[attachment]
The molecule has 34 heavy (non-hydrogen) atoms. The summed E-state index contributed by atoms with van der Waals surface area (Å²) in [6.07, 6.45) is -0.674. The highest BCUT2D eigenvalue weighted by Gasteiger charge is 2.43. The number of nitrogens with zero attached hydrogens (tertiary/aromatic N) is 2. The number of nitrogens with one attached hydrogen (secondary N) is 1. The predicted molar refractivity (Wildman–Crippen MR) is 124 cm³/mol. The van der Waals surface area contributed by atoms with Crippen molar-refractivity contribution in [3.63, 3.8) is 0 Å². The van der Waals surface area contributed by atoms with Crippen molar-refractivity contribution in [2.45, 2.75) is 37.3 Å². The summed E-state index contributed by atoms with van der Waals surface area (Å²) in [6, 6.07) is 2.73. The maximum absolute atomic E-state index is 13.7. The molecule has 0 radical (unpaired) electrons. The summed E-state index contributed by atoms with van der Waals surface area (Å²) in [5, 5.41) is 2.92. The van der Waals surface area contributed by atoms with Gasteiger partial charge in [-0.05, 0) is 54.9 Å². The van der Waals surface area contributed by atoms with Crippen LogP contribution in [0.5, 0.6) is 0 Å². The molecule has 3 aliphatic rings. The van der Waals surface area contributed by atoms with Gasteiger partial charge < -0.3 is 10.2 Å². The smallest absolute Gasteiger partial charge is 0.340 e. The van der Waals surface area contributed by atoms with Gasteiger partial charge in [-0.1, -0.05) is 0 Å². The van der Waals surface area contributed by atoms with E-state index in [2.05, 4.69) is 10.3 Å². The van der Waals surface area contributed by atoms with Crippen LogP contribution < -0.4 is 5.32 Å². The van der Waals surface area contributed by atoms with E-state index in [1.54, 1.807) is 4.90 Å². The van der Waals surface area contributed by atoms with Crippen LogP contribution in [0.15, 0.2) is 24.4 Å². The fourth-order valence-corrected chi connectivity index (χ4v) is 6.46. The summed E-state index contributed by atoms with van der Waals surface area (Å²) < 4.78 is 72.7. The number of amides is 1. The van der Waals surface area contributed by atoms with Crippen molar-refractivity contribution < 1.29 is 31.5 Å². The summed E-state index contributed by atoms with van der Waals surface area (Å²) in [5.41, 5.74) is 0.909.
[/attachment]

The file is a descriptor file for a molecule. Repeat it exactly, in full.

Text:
The molecule has 34 heavy (non-hydrogen) atoms. The summed E-state index contributed by atoms with van der Waals surface area (Å²) in [6.07, 6.45) is -0.674. The highest BCUT2D eigenvalue weighted by Gasteiger charge is 2.43. The number of nitrogens with zero attached hydrogens (tertiary/aromatic N) is 2. The number of nitrogens with one attached hydrogen (secondary N) is 1. The predicted molar refractivity (Wildman–Crippen MR) is 124 cm³/mol. The van der Waals surface area contributed by atoms with Crippen molar-refractivity contribution in [3.63, 3.8) is 0 Å². The van der Waals surface area contributed by atoms with Crippen molar-refractivity contribution in [2.45, 2.75) is 37.3 Å². The summed E-state index contributed by atoms with van der Waals surface area (Å²) in [6, 6.07) is 2.73. The maximum absolute atomic E-state index is 13.7. The molecule has 0 radical (unpaired) electrons. The summed E-state index contributed by atoms with van der Waals surface area (Å²) in [5, 5.41) is 2.92. The van der Waals surface area contributed by atoms with Gasteiger partial charge in [-0.05, 0) is 54.9 Å². The van der Waals surface area contributed by atoms with Crippen LogP contribution in [0.5, 0.6) is 0 Å². The molecule has 3 aliphatic rings. The van der Waals surface area contributed by atoms with Gasteiger partial charge < -0.3 is 10.2 Å². The smallest absolute Gasteiger partial charge is 0.340 e. The van der Waals surface area contributed by atoms with Gasteiger partial charge in [-0.1, -0.05) is 0 Å². The van der Waals surface area contributed by atoms with E-state index in [2.05, 4.69) is 10.3 Å². The van der Waals surface area contributed by atoms with Crippen LogP contribution < -0.4 is 5.32 Å². The van der Waals surface area contributed by atoms with E-state index in [1.54, 1.807) is 4.90 Å². The van der Waals surface area contributed by atoms with Crippen LogP contribution in [0.15, 0.2) is 24.4 Å². The fourth-order valence-corrected chi connectivity index (χ4v) is 6.46. The summed E-state index contributed by atoms with van der Waals surface area (Å²) < 4.78 is 72.7. The number of amides is 1. The van der Waals surface area contributed by atoms with Crippen molar-refractivity contribution < 1.29 is 31.5 Å². The summed E-state index contributed by atoms with van der Waals surface area (Å²) in [5.41, 5.74) is 0.909.